Greetings and best wishes for a joyful and bountiful holiday season, my Fellow Americans!
To those at Citigroup, to whom I am obligated to pay $300 a month for the rest of my life, congratulations on that $20 billion bail out from your pals at the U.S. Treasury.
Please pay no pay attention to the naysayers who oppose your good fortune. After all, this is the season of miracles and whom is more deserving of a virgin birth sort of blessing than the good folks at Citigroup?
In keeping with the spirit of the season, my purpose in writing is to advise you that I will no longer be able to make my monthly payment on Citigroup account 2008SCREWUSAxxxx, effective immediately.
As you are obviously aware, times are tough and I have not been as prudent with my finances as I should have been. I am sure that you understand where that can lead.
Under normal circumstances, I would feel embarrassed and even humiliated at defaulting on my obligations. I might even apologize.
However, since that $20 billion bailout you co-opted from Henry Paulson includes my hard earned tax dollars, to my way of thinking Citigroup can take that $30,000 I owe out of the check that Hank is sending!
As far as I am concerned, we will then be "even."
By the way, I understand that the $20 billion is really a "loan" that will have to be re-paid. I trust that your pal Henry is charging you 25 percent annual interest, just like Citigroup does to hard-working Americans?
On to my friends at General Motors and the dudes that sold me that loaded 2009 SUV Acadia which I was allowed to "steal" for $55,000.
Great vehicle that, and now that the oil market has collapsed, three miles per gallon is not all that bad.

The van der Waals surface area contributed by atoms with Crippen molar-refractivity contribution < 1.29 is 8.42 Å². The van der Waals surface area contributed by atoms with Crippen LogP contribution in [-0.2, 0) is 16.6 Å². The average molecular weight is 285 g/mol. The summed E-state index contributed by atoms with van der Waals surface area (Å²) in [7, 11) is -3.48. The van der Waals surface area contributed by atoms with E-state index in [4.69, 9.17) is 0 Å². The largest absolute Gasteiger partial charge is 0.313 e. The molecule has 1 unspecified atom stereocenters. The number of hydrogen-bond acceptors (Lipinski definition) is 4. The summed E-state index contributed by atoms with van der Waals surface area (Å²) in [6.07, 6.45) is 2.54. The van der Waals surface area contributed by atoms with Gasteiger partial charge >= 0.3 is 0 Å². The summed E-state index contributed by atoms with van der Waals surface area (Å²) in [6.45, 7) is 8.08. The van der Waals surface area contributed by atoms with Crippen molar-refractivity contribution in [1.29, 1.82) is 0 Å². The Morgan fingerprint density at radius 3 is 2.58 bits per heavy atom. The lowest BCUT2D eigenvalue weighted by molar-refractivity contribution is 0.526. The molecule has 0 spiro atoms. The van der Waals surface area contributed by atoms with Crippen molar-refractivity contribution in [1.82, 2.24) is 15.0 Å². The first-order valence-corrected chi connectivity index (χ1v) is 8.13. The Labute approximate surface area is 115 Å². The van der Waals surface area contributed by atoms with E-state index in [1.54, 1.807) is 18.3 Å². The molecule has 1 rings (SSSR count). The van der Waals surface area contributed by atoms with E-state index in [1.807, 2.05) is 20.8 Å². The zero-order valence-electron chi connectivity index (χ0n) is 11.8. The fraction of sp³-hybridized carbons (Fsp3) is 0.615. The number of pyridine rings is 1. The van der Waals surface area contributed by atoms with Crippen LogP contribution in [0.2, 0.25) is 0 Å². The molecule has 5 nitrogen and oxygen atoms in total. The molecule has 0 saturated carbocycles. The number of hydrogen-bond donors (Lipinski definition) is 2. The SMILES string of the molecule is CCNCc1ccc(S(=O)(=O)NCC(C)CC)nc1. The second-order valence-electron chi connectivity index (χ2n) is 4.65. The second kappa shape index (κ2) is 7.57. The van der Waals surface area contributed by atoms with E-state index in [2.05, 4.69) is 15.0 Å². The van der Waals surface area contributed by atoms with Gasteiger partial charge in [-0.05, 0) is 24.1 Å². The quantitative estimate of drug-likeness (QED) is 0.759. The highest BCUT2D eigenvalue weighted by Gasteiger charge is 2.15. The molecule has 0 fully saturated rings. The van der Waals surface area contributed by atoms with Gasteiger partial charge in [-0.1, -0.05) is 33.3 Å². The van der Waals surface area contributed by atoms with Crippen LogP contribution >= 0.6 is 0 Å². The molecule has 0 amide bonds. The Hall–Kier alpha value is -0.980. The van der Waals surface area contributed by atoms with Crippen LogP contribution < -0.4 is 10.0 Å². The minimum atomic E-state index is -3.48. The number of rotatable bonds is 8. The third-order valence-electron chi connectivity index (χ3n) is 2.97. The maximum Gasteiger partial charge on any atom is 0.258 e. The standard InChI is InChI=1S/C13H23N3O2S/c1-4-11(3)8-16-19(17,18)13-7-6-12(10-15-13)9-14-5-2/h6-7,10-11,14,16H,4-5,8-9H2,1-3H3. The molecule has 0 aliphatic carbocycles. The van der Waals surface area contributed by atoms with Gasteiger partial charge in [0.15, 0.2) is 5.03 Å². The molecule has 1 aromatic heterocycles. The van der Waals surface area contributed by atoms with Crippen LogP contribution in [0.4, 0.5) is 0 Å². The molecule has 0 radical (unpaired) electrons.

In fact, with gasoline now available for around $2.82 a gallon, I could almost afford the monthly payments, the first of which is due next week, were it not for the $65 per hour labor that my GM dealer charges to change the oil.
In addition, Governor Schwarzenegger and the other vipers in the California assembly are going to triple the annual registration fee for SUVs like my precious Acadia!
It`s all too much, GM buddies!
After due deliberation, including consideration of bankruptcy, I have decided to default on my payments, beginning with # 1, because GM is not going to be bailed out by the government and is sure to fail.
Given the fact that GM is in deep do-do and will probably not be in business when Barack Obama makes history on January 20, sending GM even the first payment would be a classic example of "good money chasing bad," so I won`t!
By the way, I decided against filing for bankruptcy after hearing GM executives argue against that option for GM itself. Thank you for the great advise.
As they say, "What`s good for GM, Is Good for America," so I have decided to simply follow your lead!
To Citigroup and GM, Happy Holidays and may prosperity find your sorry butts in 2009!